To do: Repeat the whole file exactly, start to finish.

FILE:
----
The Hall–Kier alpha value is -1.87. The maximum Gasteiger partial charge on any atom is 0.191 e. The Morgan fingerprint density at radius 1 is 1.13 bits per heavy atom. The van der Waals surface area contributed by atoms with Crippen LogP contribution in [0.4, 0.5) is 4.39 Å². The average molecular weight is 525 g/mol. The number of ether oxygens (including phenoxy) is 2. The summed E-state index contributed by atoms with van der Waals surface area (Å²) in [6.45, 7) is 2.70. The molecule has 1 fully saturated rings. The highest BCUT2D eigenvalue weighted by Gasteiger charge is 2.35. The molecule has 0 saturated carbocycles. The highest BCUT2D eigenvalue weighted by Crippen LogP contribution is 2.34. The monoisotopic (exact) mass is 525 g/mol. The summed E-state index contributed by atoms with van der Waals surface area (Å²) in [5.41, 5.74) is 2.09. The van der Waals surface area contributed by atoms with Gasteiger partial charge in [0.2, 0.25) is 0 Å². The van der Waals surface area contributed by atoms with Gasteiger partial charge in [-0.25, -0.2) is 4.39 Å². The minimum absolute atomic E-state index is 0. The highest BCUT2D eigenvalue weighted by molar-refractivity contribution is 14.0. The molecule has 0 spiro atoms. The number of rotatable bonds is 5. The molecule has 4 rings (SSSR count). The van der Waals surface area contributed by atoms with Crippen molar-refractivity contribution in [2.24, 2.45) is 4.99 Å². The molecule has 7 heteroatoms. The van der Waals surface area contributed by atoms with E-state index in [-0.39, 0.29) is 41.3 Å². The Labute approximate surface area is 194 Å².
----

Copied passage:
The Hall–Kier alpha value is -1.87. The maximum Gasteiger partial charge on any atom is 0.191 e. The Morgan fingerprint density at radius 1 is 1.13 bits per heavy atom. The van der Waals surface area contributed by atoms with Crippen LogP contribution in [0.4, 0.5) is 4.39 Å². The average molecular weight is 525 g/mol. The number of ether oxygens (including phenoxy) is 2. The summed E-state index contributed by atoms with van der Waals surface area (Å²) in [6.45, 7) is 2.70. The molecule has 1 fully saturated rings. The highest BCUT2D eigenvalue weighted by Gasteiger charge is 2.35. The molecule has 0 saturated carbocycles. The highest BCUT2D eigenvalue weighted by Crippen LogP contribution is 2.34. The monoisotopic (exact) mass is 525 g/mol. The summed E-state index contributed by atoms with van der Waals surface area (Å²) in [5.41, 5.74) is 2.09. The van der Waals surface area contributed by atoms with Gasteiger partial charge in [0.2, 0.25) is 0 Å². The van der Waals surface area contributed by atoms with Gasteiger partial charge in [-0.25, -0.2) is 4.39 Å². The minimum absolute atomic E-state index is 0. The highest BCUT2D eigenvalue weighted by molar-refractivity contribution is 14.0. The molecule has 0 spiro atoms. The number of rotatable bonds is 5. The molecule has 4 rings (SSSR count). The van der Waals surface area contributed by atoms with Crippen molar-refractivity contribution in [2.24, 2.45) is 4.99 Å². The molecule has 7 heteroatoms. The van der Waals surface area contributed by atoms with E-state index in [-0.39, 0.29) is 41.3 Å². The Labute approximate surface area is 194 Å².